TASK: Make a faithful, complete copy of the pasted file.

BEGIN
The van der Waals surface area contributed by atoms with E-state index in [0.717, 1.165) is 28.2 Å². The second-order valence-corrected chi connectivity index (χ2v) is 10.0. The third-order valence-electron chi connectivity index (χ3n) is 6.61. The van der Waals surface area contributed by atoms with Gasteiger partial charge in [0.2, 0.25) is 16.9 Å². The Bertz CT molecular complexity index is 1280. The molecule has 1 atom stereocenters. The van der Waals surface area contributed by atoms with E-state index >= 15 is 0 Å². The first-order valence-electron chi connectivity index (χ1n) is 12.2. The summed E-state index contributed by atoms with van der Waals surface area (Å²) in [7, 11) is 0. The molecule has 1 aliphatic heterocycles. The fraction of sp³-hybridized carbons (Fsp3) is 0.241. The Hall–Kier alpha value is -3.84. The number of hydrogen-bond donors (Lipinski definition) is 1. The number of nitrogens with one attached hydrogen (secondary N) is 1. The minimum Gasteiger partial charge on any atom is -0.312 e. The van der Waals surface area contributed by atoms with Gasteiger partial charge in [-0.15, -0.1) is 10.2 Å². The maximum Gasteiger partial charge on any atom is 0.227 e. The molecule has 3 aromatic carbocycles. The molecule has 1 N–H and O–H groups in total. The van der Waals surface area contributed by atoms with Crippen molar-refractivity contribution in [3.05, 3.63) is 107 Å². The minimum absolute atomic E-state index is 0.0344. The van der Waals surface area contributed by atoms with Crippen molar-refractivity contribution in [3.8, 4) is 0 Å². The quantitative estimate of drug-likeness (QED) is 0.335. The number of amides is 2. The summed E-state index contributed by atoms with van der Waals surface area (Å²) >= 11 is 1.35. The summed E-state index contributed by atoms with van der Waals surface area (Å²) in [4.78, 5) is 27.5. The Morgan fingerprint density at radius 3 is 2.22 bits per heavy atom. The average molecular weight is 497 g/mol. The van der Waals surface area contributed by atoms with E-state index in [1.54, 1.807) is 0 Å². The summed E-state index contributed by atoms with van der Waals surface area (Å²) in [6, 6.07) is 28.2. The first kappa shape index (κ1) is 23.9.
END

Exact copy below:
The van der Waals surface area contributed by atoms with E-state index in [0.717, 1.165) is 28.2 Å². The second-order valence-corrected chi connectivity index (χ2v) is 10.0. The third-order valence-electron chi connectivity index (χ3n) is 6.61. The van der Waals surface area contributed by atoms with Gasteiger partial charge in [0.2, 0.25) is 16.9 Å². The Bertz CT molecular complexity index is 1280. The molecule has 1 atom stereocenters. The van der Waals surface area contributed by atoms with E-state index >= 15 is 0 Å². The first-order valence-electron chi connectivity index (χ1n) is 12.2. The summed E-state index contributed by atoms with van der Waals surface area (Å²) in [7, 11) is 0. The molecule has 1 aliphatic heterocycles. The fraction of sp³-hybridized carbons (Fsp3) is 0.241. The Hall–Kier alpha value is -3.84. The number of hydrogen-bond donors (Lipinski definition) is 1. The number of nitrogens with one attached hydrogen (secondary N) is 1. The minimum Gasteiger partial charge on any atom is -0.312 e. The van der Waals surface area contributed by atoms with Gasteiger partial charge in [-0.15, -0.1) is 10.2 Å². The maximum Gasteiger partial charge on any atom is 0.227 e. The molecule has 3 aromatic carbocycles. The molecule has 1 N–H and O–H groups in total. The van der Waals surface area contributed by atoms with Crippen molar-refractivity contribution in [3.05, 3.63) is 107 Å². The minimum absolute atomic E-state index is 0.0344. The van der Waals surface area contributed by atoms with Crippen molar-refractivity contribution in [3.8, 4) is 0 Å². The quantitative estimate of drug-likeness (QED) is 0.335. The number of amides is 2. The summed E-state index contributed by atoms with van der Waals surface area (Å²) >= 11 is 1.35. The summed E-state index contributed by atoms with van der Waals surface area (Å²) in [4.78, 5) is 27.5. The Morgan fingerprint density at radius 3 is 2.22 bits per heavy atom. The average molecular weight is 497 g/mol. The van der Waals surface area contributed by atoms with E-state index in [1.54, 1.807) is 0 Å². The summed E-state index contributed by atoms with van der Waals surface area (Å²) in [6, 6.07) is 28.2. The first kappa shape index (κ1) is 23.9.